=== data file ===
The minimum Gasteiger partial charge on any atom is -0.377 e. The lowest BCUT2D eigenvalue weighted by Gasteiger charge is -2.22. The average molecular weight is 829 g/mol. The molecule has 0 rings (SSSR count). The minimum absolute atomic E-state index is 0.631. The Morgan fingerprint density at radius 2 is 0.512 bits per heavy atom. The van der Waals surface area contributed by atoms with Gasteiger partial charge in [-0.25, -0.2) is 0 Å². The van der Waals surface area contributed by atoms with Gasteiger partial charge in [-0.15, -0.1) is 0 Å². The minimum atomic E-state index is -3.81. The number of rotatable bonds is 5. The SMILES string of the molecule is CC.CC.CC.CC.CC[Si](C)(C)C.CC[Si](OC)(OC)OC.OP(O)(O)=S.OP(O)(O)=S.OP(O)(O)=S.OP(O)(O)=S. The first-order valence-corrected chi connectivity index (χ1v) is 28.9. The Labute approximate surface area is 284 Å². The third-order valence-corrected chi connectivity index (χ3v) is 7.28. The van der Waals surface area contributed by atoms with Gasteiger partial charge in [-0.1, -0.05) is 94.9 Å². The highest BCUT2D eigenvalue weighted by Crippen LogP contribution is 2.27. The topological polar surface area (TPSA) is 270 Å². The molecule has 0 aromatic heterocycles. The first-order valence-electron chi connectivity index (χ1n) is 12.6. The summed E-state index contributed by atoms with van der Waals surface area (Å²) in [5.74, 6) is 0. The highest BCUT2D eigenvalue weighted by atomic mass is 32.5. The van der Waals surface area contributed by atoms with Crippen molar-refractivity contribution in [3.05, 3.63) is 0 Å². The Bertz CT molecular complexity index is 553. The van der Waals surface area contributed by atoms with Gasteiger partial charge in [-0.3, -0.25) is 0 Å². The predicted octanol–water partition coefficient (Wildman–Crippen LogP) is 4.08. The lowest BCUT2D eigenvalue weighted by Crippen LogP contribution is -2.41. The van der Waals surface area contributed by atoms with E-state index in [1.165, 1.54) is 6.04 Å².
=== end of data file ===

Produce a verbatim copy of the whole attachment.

The minimum Gasteiger partial charge on any atom is -0.377 e. The lowest BCUT2D eigenvalue weighted by Gasteiger charge is -2.22. The average molecular weight is 829 g/mol. The molecule has 0 rings (SSSR count). The minimum absolute atomic E-state index is 0.631. The Morgan fingerprint density at radius 2 is 0.512 bits per heavy atom. The van der Waals surface area contributed by atoms with Gasteiger partial charge in [-0.25, -0.2) is 0 Å². The van der Waals surface area contributed by atoms with Gasteiger partial charge in [-0.15, -0.1) is 0 Å². The minimum atomic E-state index is -3.81. The number of rotatable bonds is 5. The SMILES string of the molecule is CC.CC.CC.CC.CC[Si](C)(C)C.CC[Si](OC)(OC)OC.OP(O)(O)=S.OP(O)(O)=S.OP(O)(O)=S.OP(O)(O)=S. The first-order valence-corrected chi connectivity index (χ1v) is 28.9. The Labute approximate surface area is 284 Å². The third-order valence-corrected chi connectivity index (χ3v) is 7.28. The van der Waals surface area contributed by atoms with Gasteiger partial charge in [-0.1, -0.05) is 94.9 Å². The highest BCUT2D eigenvalue weighted by Crippen LogP contribution is 2.27. The topological polar surface area (TPSA) is 270 Å². The molecule has 0 aromatic heterocycles. The first-order valence-electron chi connectivity index (χ1n) is 12.6. The summed E-state index contributed by atoms with van der Waals surface area (Å²) in [5.74, 6) is 0. The highest BCUT2D eigenvalue weighted by atomic mass is 32.5. The van der Waals surface area contributed by atoms with Crippen molar-refractivity contribution in [3.05, 3.63) is 0 Å². The Bertz CT molecular complexity index is 553. The van der Waals surface area contributed by atoms with Gasteiger partial charge in [-0.3, -0.25) is 0 Å². The predicted octanol–water partition coefficient (Wildman–Crippen LogP) is 4.08. The lowest BCUT2D eigenvalue weighted by Crippen LogP contribution is -2.41. The van der Waals surface area contributed by atoms with E-state index in [1.165, 1.54) is 6.04 Å².